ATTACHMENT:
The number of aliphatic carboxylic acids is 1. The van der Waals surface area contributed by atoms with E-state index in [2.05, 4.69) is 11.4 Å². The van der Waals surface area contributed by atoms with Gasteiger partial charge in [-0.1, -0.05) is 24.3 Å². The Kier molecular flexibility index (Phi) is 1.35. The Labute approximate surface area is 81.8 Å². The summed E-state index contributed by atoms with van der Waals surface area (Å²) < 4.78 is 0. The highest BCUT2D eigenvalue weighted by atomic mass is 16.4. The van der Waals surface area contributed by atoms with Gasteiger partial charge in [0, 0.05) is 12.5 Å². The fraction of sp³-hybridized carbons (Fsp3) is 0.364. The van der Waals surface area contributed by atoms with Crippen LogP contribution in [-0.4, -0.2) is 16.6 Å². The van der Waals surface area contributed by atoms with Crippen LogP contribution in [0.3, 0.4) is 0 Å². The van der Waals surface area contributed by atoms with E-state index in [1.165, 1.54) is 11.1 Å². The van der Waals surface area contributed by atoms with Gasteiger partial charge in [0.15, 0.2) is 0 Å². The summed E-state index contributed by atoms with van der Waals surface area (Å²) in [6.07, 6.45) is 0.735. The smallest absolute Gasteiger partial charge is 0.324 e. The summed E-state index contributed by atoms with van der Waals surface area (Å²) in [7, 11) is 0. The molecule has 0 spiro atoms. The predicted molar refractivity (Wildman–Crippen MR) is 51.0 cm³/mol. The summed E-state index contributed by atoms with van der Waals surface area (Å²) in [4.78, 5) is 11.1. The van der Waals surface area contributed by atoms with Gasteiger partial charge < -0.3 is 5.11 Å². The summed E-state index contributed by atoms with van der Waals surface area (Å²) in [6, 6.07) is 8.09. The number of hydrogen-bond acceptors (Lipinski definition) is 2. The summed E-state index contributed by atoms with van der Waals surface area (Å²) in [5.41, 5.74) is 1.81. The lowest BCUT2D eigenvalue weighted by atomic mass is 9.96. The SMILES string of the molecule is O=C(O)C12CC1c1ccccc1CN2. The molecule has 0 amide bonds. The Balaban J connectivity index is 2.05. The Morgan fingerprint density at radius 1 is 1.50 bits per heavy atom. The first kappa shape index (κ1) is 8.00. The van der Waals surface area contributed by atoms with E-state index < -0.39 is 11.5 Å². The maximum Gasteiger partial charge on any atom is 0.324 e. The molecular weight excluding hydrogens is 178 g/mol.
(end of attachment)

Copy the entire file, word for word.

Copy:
The number of aliphatic carboxylic acids is 1. The van der Waals surface area contributed by atoms with E-state index in [2.05, 4.69) is 11.4 Å². The van der Waals surface area contributed by atoms with Gasteiger partial charge in [-0.1, -0.05) is 24.3 Å². The Kier molecular flexibility index (Phi) is 1.35. The Labute approximate surface area is 81.8 Å². The summed E-state index contributed by atoms with van der Waals surface area (Å²) < 4.78 is 0. The highest BCUT2D eigenvalue weighted by atomic mass is 16.4. The van der Waals surface area contributed by atoms with Gasteiger partial charge in [0, 0.05) is 12.5 Å². The fraction of sp³-hybridized carbons (Fsp3) is 0.364. The van der Waals surface area contributed by atoms with Crippen LogP contribution in [-0.4, -0.2) is 16.6 Å². The van der Waals surface area contributed by atoms with Crippen LogP contribution in [0.3, 0.4) is 0 Å². The van der Waals surface area contributed by atoms with E-state index in [1.165, 1.54) is 11.1 Å². The van der Waals surface area contributed by atoms with Gasteiger partial charge in [0.15, 0.2) is 0 Å². The summed E-state index contributed by atoms with van der Waals surface area (Å²) in [6.07, 6.45) is 0.735. The smallest absolute Gasteiger partial charge is 0.324 e. The summed E-state index contributed by atoms with van der Waals surface area (Å²) in [7, 11) is 0. The molecule has 0 spiro atoms. The predicted molar refractivity (Wildman–Crippen MR) is 51.0 cm³/mol. The summed E-state index contributed by atoms with van der Waals surface area (Å²) in [4.78, 5) is 11.1. The van der Waals surface area contributed by atoms with Gasteiger partial charge < -0.3 is 5.11 Å². The summed E-state index contributed by atoms with van der Waals surface area (Å²) in [6, 6.07) is 8.09. The number of hydrogen-bond acceptors (Lipinski definition) is 2. The summed E-state index contributed by atoms with van der Waals surface area (Å²) in [5.41, 5.74) is 1.81. The lowest BCUT2D eigenvalue weighted by atomic mass is 9.96. The SMILES string of the molecule is O=C(O)C12CC1c1ccccc1CN2. The molecule has 0 amide bonds. The Balaban J connectivity index is 2.05. The Morgan fingerprint density at radius 1 is 1.50 bits per heavy atom. The first kappa shape index (κ1) is 8.00. The van der Waals surface area contributed by atoms with E-state index < -0.39 is 11.5 Å². The maximum Gasteiger partial charge on any atom is 0.324 e. The molecular weight excluding hydrogens is 178 g/mol.